This summary of a Cochrane review presents what we know from research about the effect of strontium ranelate for osteoporosis in women after menopause. The review shows that:
There is silver level evidence (www.cochranemsk.org) that for treatment of osteoporosis in women after menopause, 2 g of strontium ranelate daily over 3 years decreases fractures in the spine and slightly decreases fractures not in the spine. Most women do not have side effects that would cause them to stop taking strontium ranelate. However, other research shows that harms could include a chance of blood clots and seizures, memory loss and consciousness.
What is osteoporosis and how can strontium ranelate help?
Osteoporosis is a condition in which bone loss occurs. Bone loss leads to weak brittle bones that can break easily, even during everyday activities. Breaks (fractures) of the spine or non-spine (e.g. wrist and hip) are the most common type. There are many drugs and minerals that work to treat osteoporosis. Strontium ranelate is a drug that decreases the chance of fractures by slowing the loss of bone and possibly by building new bone. It is a new drug and therefore its benefits and harms need to be known.
What are the results of this review?
Women in the studies took 2 g of strontium ranelate or a placebo (fake tablets or powder). After 2 to 3 years, the number of fractures that occurred and bone mineral density was measured. Bone mineral density is a lab test to measure how dense or strong bones are in the hip, spine or neck. The higher the bone density the better.
Benefits of strontium ranelate
In women after menopause who have osteoporosis:
- strontium ranelate decreases spine fractures:
13 out of 100 women had spine fractures taking strontium ranelate
21 out of 100 women had spine fractures taking a placebo
- strontium ranelate may decrease fractures that are not in the spine:
10 out of 100 women had non-spine fractures taking strontium ranelate
12 out of 100 women had non-spine fractures taking a placebo
- strontium ranelate increases bone mineral density
1 in 3 women had an increase in spine and hip bone mineral density taking strontium ranelate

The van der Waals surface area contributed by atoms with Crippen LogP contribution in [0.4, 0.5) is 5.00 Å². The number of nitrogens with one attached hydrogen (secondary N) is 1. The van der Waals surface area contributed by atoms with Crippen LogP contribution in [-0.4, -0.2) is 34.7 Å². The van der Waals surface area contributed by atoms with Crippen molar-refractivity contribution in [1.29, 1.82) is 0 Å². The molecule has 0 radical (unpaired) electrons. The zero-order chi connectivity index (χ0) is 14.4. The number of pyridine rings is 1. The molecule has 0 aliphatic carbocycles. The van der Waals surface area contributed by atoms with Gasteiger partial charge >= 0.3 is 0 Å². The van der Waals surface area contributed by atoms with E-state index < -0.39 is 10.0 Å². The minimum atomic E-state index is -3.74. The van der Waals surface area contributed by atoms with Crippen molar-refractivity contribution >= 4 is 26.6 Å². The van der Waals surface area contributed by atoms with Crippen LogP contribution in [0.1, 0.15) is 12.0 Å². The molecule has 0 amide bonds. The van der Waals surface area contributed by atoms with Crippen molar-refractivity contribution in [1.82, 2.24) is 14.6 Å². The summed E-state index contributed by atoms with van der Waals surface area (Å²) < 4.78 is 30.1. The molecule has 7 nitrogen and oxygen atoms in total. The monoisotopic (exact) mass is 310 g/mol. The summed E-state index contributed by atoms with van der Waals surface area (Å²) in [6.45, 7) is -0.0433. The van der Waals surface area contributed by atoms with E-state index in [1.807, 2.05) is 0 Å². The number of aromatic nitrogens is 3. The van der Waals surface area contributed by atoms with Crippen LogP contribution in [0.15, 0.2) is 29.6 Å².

Harms of strontium ranelate
In women after menopause who have osteoporosis:
- strontium ranelate did not cause side effects that would make them stop taking it
- strontium ranelate did not lead to serious side effects, stomach infections, back pain or death
- strontium ranelate increased diarrhea
6 out of 100 women had diarrhea taking strontium ranelate
4 out of 100 women had diarrhea taking a placebo
Other research shows that harms could include a chance of blood clots, and seizures, memory loss and consciousness. The cause of these vascular and neurological side effects are not known.
This review has several limitations which include difficulty interpreting the change in bone mineral density due to the unique aspects of strontium in bone as well, incomplete follow-up of some patients within the individual trials.
There is silver level evidence (www.cochranemsk.org) to support the efficacy of strontium ranelate for the reduction of fractures (vertebral and to a lesser extent, non-vertebral) in postmenopausal osteoporotic women and an increase in BMD in postmenopausal women with/without osteoporosis. Diarrhea may occur, however, adverse events leading to study withdrawal were not significantly increased. Potential vascular and neurological side-effects need to be further explored.
Strontium ranelate is a new treatment for osteoporosis therefore, its benefits and harms need to be known.
To determine the efficacy and safety of strontium ranelate for the treatment and prevention of postmenopausal osteoporosis.
We searched MEDLINE (1996-March 2005), EMBASE (1996-week 9 2005), the Cochrane Library (1996-Issue 1 2005), reference lists of relevant articles and conference proceedings from the last two years. Additional data was sought from authors.
We included randomized controlled trials (RCTs) of at least one year duration comparing strontium ranelate to placebo and reporting fracture incidence, bone mineral density (BMD) or adverse events in postmenopausal women. Treatment population was defined as women with prevalent vertebral fractures and/or lumbar spine BMD T-score < -2.5 SD.
Two reviewers independently determined study eligibility, assessed study validity, graded the evidence and extracted relevant data. Disagreements were resolved by consensus. RCTs were grouped by dose and treatment duration. Where possible, meta-analysis was conducted using the random effects model.
Four trials met the inclusion criteria. Three had losses to follow-up > 20% and only one provided an adequate description of allocation concealment. Three included a treatment population (0.5 to 2 g/day of strontium ranelate) and one a prevention population (0.125, 0.5 and 1 g/day). A 37% reduction in vertebral fractures (RR 0.63, 95% CI 0.56, 0.71), and a 14% reduction in non-vertebral fractures with the upper boundary of the confidence interval approaching one (RR 0.86, 95% CI 0.75, 0.98), were demonstrated over three years with 2 g of strontium ranelate daily in a treatment population. An increase in BMD was shown at all sites after two to three years of treatment in both populations. Lower doses of strontium ranelate were superior to placebo and the highest dose demonstrated the greatest reduction in vertebral fractures and increase in BMD. An increased risk of diarrhea with 2 g of strontium ranelate daily was found; however, adverse events did not affect the risk of discontinuing treatment nor did it increase the risk of serious side effects, gastritis or death. Additional data suggests that the risk of vascular and nervous system side-effects is increased with taking 2 g of strontium ranelate daily over three to four years.